Dear Car Talk:
Please confirm whether this rumor I’ve heard is true: When the gas gauge is on “E,” there are still a few gallons in the tank. I’ve heard that over the years and cannot find any confirmation. – Diane
RAY: Yes, in my experience, it’s true for most cars. Lots of modern cars have “miles to empty” digital readouts now, and those seem to have less in reserve and are pretty accurate. But cars with traditional fuel gauges have, on average, a gallon or two left in the tank once the gauge reads empty. It’s what the manufacturers call “moron insurance.”
Gauges are designed that way so that if you mess up, and forget to get gas, and suddenly notice the tank is on empty, you’ll still have enough fuel to make it to a nearby gas station. The system was vehemently opposed by the Tow Truck Driver’s Association, who felt it was severely cutting into their 401(k)s. Carmakers rarely talk about the gasoline reserve, with good reason; they want you to forget about it.
It’s like that emergency hundred dollar bill you stuffed into a hidden pocket in your handbag. If you were always aware of it, it’d probably be a pair of shoes by now. Similarly, it’s better not to count on any reserve fuel, and be blessedly relieved that it’s there when you need it. But remember, “a gallon or two” is just our estimate. If you want to know exactly how much fuel remains in your own tank after the gauge reads empty, there’s only one way to find out.
Download the latest “Car Talk” podcast so you have something to listen to, put two gallons of gas in a gas can, and start driving. When the gauge hits “E,” reset the trip odometer to zero. Then check it again when you coast over to the side of the road. Divide that number by your miles per gallon, and you’ll know how much of a reserve you have. And then forget all about it, and fill up every time you get down to a quarter tank.
Car rolling on steep incline stumps mechanic
Dear Car Talk:
I have a 1991 Volvo 240 with 220,000 miles. I had the original clutch replaced at 174,000. When I park on a steep incline, the car rolls. The parking brake never works, but I should be able to park it in gear to prevent it from rolling, right? My mechanic is mystified, and says nothing is wrong with the transmission.
Given that I have no plans to move to San Francisco, it’s a minor issue. But I’d like to know what is causing it and get it fixed, if possible. Thanks. – Bill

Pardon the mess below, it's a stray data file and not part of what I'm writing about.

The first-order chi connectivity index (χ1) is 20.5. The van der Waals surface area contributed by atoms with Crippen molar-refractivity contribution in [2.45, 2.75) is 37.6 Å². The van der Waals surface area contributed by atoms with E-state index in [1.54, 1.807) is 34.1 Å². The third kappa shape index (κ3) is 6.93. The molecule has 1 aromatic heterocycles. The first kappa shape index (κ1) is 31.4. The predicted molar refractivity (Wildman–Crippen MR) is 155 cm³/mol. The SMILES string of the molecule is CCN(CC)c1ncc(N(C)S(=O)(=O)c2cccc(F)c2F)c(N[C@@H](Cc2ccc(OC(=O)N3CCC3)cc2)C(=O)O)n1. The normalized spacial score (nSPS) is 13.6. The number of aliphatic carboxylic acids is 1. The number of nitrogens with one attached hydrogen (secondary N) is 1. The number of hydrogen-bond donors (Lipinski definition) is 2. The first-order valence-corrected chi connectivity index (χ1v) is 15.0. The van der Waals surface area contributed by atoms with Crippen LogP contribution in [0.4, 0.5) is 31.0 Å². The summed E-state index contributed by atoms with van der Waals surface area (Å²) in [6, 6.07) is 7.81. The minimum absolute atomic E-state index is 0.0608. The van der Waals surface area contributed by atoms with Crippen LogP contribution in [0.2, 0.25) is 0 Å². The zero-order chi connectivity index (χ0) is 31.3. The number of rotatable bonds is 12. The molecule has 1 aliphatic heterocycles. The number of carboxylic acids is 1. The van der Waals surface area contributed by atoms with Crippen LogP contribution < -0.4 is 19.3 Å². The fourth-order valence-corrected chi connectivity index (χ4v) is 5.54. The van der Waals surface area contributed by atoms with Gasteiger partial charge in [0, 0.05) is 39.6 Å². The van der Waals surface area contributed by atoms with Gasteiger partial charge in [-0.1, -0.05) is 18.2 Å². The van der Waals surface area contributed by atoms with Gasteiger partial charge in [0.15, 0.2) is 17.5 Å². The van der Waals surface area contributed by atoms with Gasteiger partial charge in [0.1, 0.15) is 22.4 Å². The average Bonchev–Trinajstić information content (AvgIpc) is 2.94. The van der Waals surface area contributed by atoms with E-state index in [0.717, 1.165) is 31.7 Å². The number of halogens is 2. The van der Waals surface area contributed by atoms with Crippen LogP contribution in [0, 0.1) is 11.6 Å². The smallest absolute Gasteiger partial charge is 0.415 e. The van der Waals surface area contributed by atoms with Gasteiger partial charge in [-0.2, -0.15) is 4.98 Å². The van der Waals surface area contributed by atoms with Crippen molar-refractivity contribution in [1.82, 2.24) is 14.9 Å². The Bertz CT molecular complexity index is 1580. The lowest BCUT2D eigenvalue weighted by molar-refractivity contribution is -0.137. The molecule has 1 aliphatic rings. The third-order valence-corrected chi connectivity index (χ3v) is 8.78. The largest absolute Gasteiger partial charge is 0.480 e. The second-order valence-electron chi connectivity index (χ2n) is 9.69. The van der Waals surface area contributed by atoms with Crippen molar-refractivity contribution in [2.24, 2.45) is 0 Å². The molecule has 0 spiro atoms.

RAY: This is your most serious problem, Bill?
When you park your car in gear to keep it from rolling, you need two things: You need good engine compression, to prevent the pistons from moving. And you need a good clutch, to keep the engine solidly connected to the wheels. If either the clutch or the compression is weak, the weight of the car (and this is a heavy car) combined with the slope of the hill can overcome the holding power of the engine.
Let’s assume, for the moment, that your clutch is still good since it was replaced 45,000 miles ago. That leaves engine compression. And with 220,000 miles on this old beast, I’d say your compression is the prime suspect. What keeps the car still is that it’s very hard for the pistons to compress the air in the cylinders. If they can’t compress the air, they can’t move, and the car stays still. But if your piston rings are old and worn out and leaky, and can’t hold pressure, it’s a lot easier for the pistons to move. And that’s when you look out the window and see your Volvo rolling down to the 7-Eleven for a Slurpee.
So have your mechanic test your compression. That’s easy to do. And if your engine compression is weak, then you have a few choices. You can rebuild the engine, which I would be hesitant to recommend due to the age and mileage of the car. You can avoid parking on hills. Or avoid parking on hills steep enough to allow the rolling. You can toss a couple of six-by-six blocks of wood in the car and chock your wheels when you have to park on a hill. Or you can try fixing the parking brake.
And if you manage to make it work, you may have the only Volvo 240 in captivity with a working parking brake. But start by getting a compression test. If the compression is good, test the clutch. It’s one of those. My money’s on compression.
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